King of France
The right to the throne of France, should it ever be restored is hotly disputed between the Bourbon-Anjou and the Bourbon-Orléans lines. While the most commonly accepted heirs to the throne are those of the Bourbon Anjou line, there also exists a schism within the house of Bourbon-Anjou as to the right to the French throne and that of the Principality of Louisianne, should it be restored. This schism is small, and very lightly contested by a very small number of the house. Note that the title of Dauphin refers to the oldest son of the current pretenter to the throne of France.
The line of claimants from Henry V, last King of France and Navarra are as follows:
- Henry VI de Bourbon, son of Henry V
- Benoît II Bourbon-Le Moyne (1879-1900)
- Antoine I Bourbon-Le Moyne (1900-1940)
- Lucien I Bourbon-Le Moyne (1940-1941)
- Lucien II Bourbon-Le Moyne (1941-1985)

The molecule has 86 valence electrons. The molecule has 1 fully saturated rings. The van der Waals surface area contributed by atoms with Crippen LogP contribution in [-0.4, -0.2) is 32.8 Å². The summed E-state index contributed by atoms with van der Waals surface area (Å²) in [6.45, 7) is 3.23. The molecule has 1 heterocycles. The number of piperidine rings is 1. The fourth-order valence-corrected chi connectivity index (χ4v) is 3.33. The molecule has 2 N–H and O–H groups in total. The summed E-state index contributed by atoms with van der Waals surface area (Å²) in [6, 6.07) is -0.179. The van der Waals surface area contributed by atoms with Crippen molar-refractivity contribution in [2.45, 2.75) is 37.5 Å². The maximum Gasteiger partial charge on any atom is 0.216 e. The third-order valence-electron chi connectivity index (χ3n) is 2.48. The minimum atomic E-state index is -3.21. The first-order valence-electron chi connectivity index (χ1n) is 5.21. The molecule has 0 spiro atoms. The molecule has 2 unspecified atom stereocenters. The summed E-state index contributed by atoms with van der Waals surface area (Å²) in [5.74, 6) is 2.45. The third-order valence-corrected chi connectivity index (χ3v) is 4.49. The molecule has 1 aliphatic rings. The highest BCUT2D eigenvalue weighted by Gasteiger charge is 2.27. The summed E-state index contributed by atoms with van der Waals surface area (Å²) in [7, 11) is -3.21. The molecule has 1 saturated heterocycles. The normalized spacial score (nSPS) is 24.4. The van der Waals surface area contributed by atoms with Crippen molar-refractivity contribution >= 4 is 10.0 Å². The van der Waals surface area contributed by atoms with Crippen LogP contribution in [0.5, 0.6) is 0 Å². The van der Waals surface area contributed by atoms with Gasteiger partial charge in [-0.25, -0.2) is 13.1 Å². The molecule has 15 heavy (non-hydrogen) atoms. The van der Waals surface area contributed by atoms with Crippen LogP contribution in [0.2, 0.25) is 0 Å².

- Louis-Antoine Bourbon-Le Moyne (1985-Present)
- Antoine II Bourbon-Le Moyne (dauphin)
Because of the intermarriage of Henry VI with Guenaëlle Le Moyne de Bienville, many in the royal family felt that the divine right was thus passed to the nearest heir outside of the direct line.
- Philippe VII (1842-1894)
- Philippe VIII (1894-1926)
- Jean III (1926-1940)
- Henry VI (1940-1999)
- Henry VII (1999-Present)
- François (dauphin)
The Anjou line asserts that François being physically incapacitated would never be able to ascend to the throne, and all claims by the Orléans line are ended at the death of Henry VII.